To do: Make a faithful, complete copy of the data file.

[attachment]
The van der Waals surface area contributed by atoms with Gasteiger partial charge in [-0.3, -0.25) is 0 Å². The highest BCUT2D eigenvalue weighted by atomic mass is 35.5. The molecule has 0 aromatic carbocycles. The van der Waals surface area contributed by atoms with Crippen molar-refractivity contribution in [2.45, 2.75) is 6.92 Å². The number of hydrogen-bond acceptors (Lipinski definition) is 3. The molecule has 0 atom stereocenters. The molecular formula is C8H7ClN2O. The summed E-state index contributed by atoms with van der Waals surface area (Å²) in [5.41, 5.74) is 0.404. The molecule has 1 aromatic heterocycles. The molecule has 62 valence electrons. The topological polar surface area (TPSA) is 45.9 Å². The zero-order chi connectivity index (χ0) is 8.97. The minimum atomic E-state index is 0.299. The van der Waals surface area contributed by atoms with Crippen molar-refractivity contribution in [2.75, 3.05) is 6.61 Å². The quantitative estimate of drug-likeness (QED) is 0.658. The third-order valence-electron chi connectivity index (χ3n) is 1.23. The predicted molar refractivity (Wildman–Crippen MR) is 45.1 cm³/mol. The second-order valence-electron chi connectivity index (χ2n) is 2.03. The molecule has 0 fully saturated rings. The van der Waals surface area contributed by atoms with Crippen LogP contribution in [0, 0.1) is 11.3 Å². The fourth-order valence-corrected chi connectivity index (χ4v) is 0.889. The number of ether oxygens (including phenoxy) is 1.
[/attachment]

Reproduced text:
The van der Waals surface area contributed by atoms with Gasteiger partial charge in [-0.3, -0.25) is 0 Å². The highest BCUT2D eigenvalue weighted by atomic mass is 35.5. The molecule has 0 aromatic carbocycles. The van der Waals surface area contributed by atoms with Crippen molar-refractivity contribution in [2.45, 2.75) is 6.92 Å². The number of hydrogen-bond acceptors (Lipinski definition) is 3. The molecule has 0 atom stereocenters. The molecular formula is C8H7ClN2O. The summed E-state index contributed by atoms with van der Waals surface area (Å²) in [5.41, 5.74) is 0.404. The molecule has 1 aromatic heterocycles. The molecule has 62 valence electrons. The topological polar surface area (TPSA) is 45.9 Å². The zero-order chi connectivity index (χ0) is 8.97. The minimum atomic E-state index is 0.299. The van der Waals surface area contributed by atoms with Crippen molar-refractivity contribution in [2.75, 3.05) is 6.61 Å². The quantitative estimate of drug-likeness (QED) is 0.658. The third-order valence-electron chi connectivity index (χ3n) is 1.23. The predicted molar refractivity (Wildman–Crippen MR) is 45.1 cm³/mol. The second-order valence-electron chi connectivity index (χ2n) is 2.03. The molecule has 0 fully saturated rings. The van der Waals surface area contributed by atoms with Crippen LogP contribution in [0, 0.1) is 11.3 Å². The fourth-order valence-corrected chi connectivity index (χ4v) is 0.889. The number of ether oxygens (including phenoxy) is 1.